The Shriver Report: A Woman's Nation Pushes Back from the Brinkexamines why one-third of all American women - 42 million - and the 28 million children who depend on them, are living on the brink of poverty. The report looks at the wage gap, which currently leaves women earning only 77 cents to a man's dollar, and even less for black and Latina women, and other inequalities that contribute to women's financial insecurity. For example, women make up two-thirds of minimum-wage workers, and they are more likely than men to work in poorly paid "pink-collar" service and caregiving occupations that offer few or no benefits. With women comprising half of the United States workforce and two-thirds of the primary or co-breadwinners in families, their lower earnings affect everyone.
"Leave out the women, and you don't have a full and robust economy," said Maria Shriver in her opening chapter. "Lead with the women, and you do."
Beyond reducing general unemployment and soaring income inequality, the report suggests that the US adopt policies that would specifically help lift women out of poverty. Closing the wage gap would cut the poverty rate in half for women and add half a trillion dollars to the economy. Creating a higher minimum wage, strengthening public programs like food stamps, providing affordable child care, and guaranteeing paid sick and family leave - possibly through the recently introducedFamily and Medical Insurance Leave Act (FAMILY Act) - would also significantly boost women's earning potential and improve the financial security of millions of women and families.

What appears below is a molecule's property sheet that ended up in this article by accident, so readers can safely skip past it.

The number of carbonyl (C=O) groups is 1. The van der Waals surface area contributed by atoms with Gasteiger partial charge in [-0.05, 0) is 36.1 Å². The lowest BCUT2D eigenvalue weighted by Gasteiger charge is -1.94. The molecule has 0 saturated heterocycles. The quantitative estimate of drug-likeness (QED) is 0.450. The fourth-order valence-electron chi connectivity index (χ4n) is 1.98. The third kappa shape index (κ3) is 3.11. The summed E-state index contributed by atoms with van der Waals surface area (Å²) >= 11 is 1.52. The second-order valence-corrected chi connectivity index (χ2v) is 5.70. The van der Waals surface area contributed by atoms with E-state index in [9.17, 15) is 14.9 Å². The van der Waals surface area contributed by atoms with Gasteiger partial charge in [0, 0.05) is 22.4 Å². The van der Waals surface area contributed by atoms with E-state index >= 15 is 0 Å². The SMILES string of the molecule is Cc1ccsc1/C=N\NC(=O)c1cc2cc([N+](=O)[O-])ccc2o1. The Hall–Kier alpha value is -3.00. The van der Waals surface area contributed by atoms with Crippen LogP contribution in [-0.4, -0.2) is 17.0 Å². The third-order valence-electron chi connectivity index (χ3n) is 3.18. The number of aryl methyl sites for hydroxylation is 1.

Media Resources: Center for American Progress 1/12/14; The Shriver Report 1/9/14; Feminist Newswire 12/12/13
11/25/2015 Afghan Women Launch 16 Days of Activism Against Gender-Based Violence - Afghanistan marked the International Day for the Elimination of Violence Against Women and begun participating in the worldwide 16 Days of Activism Against Gender-Based Violence, which is being called in Afghanistan "Peace from Home to the World." During the launch day's event, which was attended by government officials, including First Lady Rula Ghani and women's rights activists, speakers expressed their commitment to ending violence against women.
First Lady, Rula Ghani gave a speech on ending violence against women and supporting women by stating that "war often leads society towards violence and this violence is in violation of human dignity. . . .